How to Say "No" (with Ease + Empowerment)
By: Charlotte Silverstein
We’ve all been there - the days, weeks or even months where we have zero time for ourselves. We sit on the bathroom floor crying because we just want to skip out on that one friend’s birthday dinner to stay home and watch Netflix. We stare at our work email praying that those after-work drinks will cancel, because we so desperately need to go on a run. We then realize we can’t remember the last time we were able to simply RELAX.
At Moon Cycle Bakery, we often talk about our fears and struggles. Every single time someone from our team mentions how they wish they hadn’t made so many commitments for the upcoming week, but feel like they can’t cancel or take it back.
Our society has programmed us to be YES men and YES women. From a young age, we have been trained to feel anxiety after hearing the word “no” spoken. If you do say it out loud, you end up feeling terribly guilty and selfish.
We are here to tell you that you should not feel guilty or selfish for saying “no.” Take that bath, cook that meal at home, sit in the hot yoga studio, go to the movies alone - whatever your version of self-care is. If we have no down time, how are we supposed to take care of ourselves mentally and physically? And to take it a step further, how are we going to show up for our family, our friends and our passions when we’re running on empty? Go ahead, cancel those plans, or better yet, don’t commit to them in the first place.
Saying “no” can be terrifying, so we put together some suggestions for you on how to say “no” with integrity and kindness (+ a happy heart). Most people will be understanding and respect you for being upfront and honest and it isn’t your responsibility to justify your needs to the people that may not understand. *girl/boy/all human power*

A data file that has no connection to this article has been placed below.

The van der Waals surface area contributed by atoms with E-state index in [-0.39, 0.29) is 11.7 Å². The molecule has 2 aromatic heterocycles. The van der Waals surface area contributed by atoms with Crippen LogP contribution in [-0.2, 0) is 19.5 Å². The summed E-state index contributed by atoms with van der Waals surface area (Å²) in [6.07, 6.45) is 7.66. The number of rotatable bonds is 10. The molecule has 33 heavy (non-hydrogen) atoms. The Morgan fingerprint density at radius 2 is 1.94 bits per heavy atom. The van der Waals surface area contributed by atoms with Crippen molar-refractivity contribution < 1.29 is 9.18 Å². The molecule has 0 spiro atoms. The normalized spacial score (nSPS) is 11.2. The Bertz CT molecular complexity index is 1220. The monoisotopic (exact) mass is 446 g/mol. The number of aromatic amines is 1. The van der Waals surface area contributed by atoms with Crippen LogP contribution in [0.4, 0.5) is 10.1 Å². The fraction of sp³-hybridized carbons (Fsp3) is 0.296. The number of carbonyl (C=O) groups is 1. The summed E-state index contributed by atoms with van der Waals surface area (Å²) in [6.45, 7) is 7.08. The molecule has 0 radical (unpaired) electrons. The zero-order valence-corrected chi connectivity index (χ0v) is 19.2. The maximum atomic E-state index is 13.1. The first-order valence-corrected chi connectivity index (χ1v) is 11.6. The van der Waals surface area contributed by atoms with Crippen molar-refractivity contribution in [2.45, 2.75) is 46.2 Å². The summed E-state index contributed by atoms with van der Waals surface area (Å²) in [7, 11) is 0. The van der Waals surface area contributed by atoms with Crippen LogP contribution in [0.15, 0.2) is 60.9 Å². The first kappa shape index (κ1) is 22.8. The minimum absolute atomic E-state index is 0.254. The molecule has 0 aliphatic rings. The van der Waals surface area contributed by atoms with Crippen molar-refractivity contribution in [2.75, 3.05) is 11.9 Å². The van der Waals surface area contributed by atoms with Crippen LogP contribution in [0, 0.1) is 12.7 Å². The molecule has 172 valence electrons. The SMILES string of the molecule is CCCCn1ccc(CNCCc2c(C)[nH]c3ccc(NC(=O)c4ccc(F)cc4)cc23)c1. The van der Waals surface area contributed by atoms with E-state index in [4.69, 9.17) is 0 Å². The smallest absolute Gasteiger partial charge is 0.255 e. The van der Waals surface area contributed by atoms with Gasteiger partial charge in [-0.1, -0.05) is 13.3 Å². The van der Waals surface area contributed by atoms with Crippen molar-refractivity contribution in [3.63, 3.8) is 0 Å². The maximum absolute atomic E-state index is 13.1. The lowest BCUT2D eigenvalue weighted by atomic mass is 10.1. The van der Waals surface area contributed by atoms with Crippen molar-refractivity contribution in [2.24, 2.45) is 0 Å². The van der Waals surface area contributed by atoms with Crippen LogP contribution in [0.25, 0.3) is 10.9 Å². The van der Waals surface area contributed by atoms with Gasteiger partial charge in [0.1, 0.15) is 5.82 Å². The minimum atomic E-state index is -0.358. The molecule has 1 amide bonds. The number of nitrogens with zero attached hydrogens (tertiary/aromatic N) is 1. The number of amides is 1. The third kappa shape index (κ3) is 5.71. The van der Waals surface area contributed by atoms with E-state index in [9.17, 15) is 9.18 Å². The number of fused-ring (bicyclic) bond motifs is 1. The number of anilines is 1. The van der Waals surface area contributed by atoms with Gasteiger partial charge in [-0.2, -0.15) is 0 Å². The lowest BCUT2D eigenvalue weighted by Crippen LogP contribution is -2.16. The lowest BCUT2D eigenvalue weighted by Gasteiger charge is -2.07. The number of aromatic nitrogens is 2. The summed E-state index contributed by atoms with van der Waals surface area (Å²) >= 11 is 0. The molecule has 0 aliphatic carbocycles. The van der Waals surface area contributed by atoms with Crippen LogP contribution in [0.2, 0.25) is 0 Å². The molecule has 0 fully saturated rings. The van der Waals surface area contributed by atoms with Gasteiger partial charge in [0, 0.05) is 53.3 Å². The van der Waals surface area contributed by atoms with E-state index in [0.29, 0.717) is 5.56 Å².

PS: we have short attention spans, and the fact that you canceled on that one plan will most likely be forgotten. It’s not as big of a deal as our minds trick us into thinking.
To your friends and family:
Turning down our friends and family might be the hardest since feelings and emotions are involved on both ends. There are just some people we feel we can’t say “no” to. We don’t want to disappoint our loved ones and come off as unsupportive. The best tactic with friends and family is to keep it short and to the point. If we offer a long-winded explanation, we will only make the situation worse. People can feel the energy we give off! If you feel disempowered in your decision, our friends and families will easily be able to pick up on that energy.
Rather than telling your friend, “I really don’t feel like being around people I don’t know well at your party,” try “I’m sorry I can’t make it, but I would love to grab dinner one-on-one next week.”
Rather than telling your family, “I don’t want to come over and help you set up the new TV,” try, “I am unavailable today but you can FaceTime me in 10 minutes so I can check it out!”
Rather than telling your friend, “No way am I driving six hours round trip to attend your graduation; I get anxious even thinking about it” try, “I get bad anxiety on the road. Let’s please celebrate when you are back in town.” (and send them flowers!)
To your boss:
No one wants to shut down their boss. No one wants to be viewed as lazy, unwilling to be a team player, incompetent…or worse, get fired on the spot. The thing is, you can absolutely say no to your boss and the truth is, passive aggressiveness will breed resentment, misunderstanding and loss of a job more than honesty ever will! There are ways to do it in a respectable manner and with a tone of voice that feels grounded instead of defensive.
Rather than telling your boss, “I don’t have the time to take on this new project,” try, “Could you please help me prioritize my task list?”
Rather than telling your boss, “That is a terrible idea,” try “I’d like to propose some ideas of my own as well.”
Rather than telling your boss, “I suck at math, why would you give me an accounting task?” try, “Rosalie is much stronger at math than I am and I feel that my skill set can be better utilized on the new business pitch coming up.”